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Monday, October 1, 2007

Power To The Background


The background can be just as important as the foreground.


 Power To The Background
Laden with reflective hoar frost, Benvie had only minutes to photograph this willow catkin before the sun, already melting frost in the warm-toned background, robbed the subject of its coolness.
The contrast between the subject and background is crucial in technical and aesthetic terms. If your subject is mid-toned and you want to render it so, the background shouldn’t be more than two stops brighter—the latitude of slide film. Anything brighter, and the background will burn out.

This type of picture often looks better underexposed by about one stop, hinting as it does of a shaded subject. If contrast remains excessive, use a white reflector (silver or gold can be too harsh) to redirect some light onto the subject, taking care not to overlight it.

Use your camera’s depth-of-field preview to determine how sharp the background will be. Generally, I use a much wider aperture than I would if framing a close-up for maximum detail.

It’s sometimes wise to back off and sacrifice some magnification for the sake of more depth of field. Keep a low angle to reduce interference from unwanted vegetation just behind the subject.

Shooting this type of picture into the light presents other challenges. Firstly, the contrast will be considerably greater as you’re looking toward the sun. It’s also harder to set up a good contrast between warm and cool tones. What you can exploit, however, is the sun’s own brilliance.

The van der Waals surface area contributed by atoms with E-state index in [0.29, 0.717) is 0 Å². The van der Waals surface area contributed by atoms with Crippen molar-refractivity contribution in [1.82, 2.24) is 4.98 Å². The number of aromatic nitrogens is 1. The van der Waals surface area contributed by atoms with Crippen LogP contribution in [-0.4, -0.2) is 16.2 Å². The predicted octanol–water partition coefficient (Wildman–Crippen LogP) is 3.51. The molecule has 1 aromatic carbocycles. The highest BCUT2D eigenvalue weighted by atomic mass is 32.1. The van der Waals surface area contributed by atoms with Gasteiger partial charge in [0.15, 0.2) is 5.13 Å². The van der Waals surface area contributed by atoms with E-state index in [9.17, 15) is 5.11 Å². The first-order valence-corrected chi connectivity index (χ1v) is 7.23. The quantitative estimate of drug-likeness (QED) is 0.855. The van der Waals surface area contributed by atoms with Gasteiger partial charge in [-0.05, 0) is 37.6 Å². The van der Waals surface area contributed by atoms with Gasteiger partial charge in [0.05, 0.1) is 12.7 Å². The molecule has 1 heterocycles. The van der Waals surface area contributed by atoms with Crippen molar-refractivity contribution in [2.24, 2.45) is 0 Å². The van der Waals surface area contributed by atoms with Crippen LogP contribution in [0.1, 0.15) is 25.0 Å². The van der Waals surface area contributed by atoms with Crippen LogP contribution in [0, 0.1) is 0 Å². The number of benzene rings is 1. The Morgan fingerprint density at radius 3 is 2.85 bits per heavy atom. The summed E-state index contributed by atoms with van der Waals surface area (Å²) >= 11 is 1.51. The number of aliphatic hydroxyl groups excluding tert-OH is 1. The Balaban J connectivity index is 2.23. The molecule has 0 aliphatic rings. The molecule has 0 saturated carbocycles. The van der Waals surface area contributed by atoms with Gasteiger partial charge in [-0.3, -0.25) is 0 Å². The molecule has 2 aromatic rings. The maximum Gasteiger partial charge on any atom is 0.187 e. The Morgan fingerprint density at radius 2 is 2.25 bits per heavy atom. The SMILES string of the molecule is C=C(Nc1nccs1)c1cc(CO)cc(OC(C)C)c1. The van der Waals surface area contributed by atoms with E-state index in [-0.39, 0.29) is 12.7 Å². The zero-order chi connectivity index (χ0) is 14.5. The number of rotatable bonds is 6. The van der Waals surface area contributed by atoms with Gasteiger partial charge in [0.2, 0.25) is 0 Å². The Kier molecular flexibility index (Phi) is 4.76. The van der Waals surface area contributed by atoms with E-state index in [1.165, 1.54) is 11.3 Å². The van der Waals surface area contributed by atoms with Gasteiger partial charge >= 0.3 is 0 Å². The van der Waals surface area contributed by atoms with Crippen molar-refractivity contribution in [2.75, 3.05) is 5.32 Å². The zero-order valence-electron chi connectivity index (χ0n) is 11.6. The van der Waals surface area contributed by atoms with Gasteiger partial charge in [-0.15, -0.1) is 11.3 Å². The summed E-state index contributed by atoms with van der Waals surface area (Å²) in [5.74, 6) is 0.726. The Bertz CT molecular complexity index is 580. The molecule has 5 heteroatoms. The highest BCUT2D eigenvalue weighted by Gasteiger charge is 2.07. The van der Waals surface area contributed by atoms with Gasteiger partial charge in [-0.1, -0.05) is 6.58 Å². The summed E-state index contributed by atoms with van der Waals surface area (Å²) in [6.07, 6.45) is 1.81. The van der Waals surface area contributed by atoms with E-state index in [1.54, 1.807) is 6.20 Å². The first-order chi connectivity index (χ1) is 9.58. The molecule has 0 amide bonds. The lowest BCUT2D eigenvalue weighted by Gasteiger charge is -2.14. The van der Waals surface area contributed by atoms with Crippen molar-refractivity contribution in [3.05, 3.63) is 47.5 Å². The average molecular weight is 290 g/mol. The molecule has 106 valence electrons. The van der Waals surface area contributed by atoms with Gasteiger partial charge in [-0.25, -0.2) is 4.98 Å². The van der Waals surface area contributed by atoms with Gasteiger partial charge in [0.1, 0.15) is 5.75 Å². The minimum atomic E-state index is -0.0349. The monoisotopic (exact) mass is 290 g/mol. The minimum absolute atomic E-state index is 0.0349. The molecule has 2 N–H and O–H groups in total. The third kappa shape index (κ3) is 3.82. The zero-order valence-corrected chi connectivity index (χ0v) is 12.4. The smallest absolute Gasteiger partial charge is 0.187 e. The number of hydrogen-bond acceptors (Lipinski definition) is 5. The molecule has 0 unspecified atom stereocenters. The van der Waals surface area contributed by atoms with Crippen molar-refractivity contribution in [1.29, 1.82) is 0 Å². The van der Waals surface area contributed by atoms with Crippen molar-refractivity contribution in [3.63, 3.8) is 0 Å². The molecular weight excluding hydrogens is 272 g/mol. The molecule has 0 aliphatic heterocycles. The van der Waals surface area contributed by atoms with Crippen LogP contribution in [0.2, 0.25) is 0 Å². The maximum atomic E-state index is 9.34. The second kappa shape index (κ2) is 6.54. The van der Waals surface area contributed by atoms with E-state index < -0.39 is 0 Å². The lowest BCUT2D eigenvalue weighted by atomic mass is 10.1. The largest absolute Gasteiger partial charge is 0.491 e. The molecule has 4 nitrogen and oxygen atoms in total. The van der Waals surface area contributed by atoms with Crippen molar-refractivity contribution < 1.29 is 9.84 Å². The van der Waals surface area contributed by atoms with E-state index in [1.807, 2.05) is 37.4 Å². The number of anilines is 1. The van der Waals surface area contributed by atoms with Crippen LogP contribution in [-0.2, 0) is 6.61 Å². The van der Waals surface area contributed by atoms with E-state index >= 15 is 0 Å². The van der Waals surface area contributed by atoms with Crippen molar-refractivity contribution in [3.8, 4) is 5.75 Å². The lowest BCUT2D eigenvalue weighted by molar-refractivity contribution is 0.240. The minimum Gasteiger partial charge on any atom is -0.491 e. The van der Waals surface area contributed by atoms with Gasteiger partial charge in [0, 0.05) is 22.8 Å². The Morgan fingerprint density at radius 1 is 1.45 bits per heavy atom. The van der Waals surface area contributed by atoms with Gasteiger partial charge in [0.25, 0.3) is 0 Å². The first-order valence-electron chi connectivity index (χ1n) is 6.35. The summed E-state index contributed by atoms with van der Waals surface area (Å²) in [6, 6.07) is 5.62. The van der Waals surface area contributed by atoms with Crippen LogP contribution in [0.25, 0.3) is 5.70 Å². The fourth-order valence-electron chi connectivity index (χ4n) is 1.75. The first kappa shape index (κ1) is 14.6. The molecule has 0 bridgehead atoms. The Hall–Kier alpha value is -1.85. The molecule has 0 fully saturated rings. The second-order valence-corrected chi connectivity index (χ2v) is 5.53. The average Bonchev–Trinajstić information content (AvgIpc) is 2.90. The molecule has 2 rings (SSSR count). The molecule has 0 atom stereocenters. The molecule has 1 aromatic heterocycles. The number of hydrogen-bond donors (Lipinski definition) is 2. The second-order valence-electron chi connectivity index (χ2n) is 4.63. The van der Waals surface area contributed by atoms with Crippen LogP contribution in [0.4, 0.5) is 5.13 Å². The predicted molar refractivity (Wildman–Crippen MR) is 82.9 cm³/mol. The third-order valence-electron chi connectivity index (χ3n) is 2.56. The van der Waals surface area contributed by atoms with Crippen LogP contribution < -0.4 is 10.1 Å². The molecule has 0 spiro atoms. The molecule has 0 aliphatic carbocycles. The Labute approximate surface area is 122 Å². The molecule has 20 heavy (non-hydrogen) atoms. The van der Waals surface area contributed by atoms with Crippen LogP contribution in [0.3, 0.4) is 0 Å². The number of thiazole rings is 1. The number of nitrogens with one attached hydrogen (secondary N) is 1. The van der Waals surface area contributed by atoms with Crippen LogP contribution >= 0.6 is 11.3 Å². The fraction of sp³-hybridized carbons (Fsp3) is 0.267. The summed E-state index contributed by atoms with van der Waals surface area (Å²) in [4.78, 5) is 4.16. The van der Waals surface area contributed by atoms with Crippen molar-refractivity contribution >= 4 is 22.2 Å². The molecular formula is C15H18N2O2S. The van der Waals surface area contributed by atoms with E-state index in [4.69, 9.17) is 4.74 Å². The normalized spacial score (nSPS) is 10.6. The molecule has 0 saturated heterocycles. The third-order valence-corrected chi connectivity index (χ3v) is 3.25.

Power To The Background
Shortly after dawn on a cold June morning in Estonia, Benvie shot this broad-leaved cotton grass in the shade where it picked up the hue of the clear blue sky, setting it against the meadow already in sun

A setting or rising sun may itself feature in the background (a 200mm macro provides an ideal amount of magnification for this), but you’ll need to make your compositions and exposures quickly, as it’s astonishing how quickly the subject moves relative to the sun, especially early and late in the day.

An altogether trickier approach exploits the way a brilliant directional light source creates a false sharpness around the edge of a defocused subject placed against it. In addition to the sun itself, sparkling water offers an alternative, and safer, indirect light source, as does a silver or gold reflector angled to catch the sun. You’ll normally need to shoot at quite wide apertures so that the highlights remain large, unless you want to create a pattern of hexagons.

Think in three-dimensional color, as well as space, and you’ll transform restrained, somber pictures into moody, colorful images.

Niall Benvie
is a founding fellow of the International League of Conservation Photographers (www.ilcp.com). To see more of Benvie's work, visit www.imagesfromtheedge.com.










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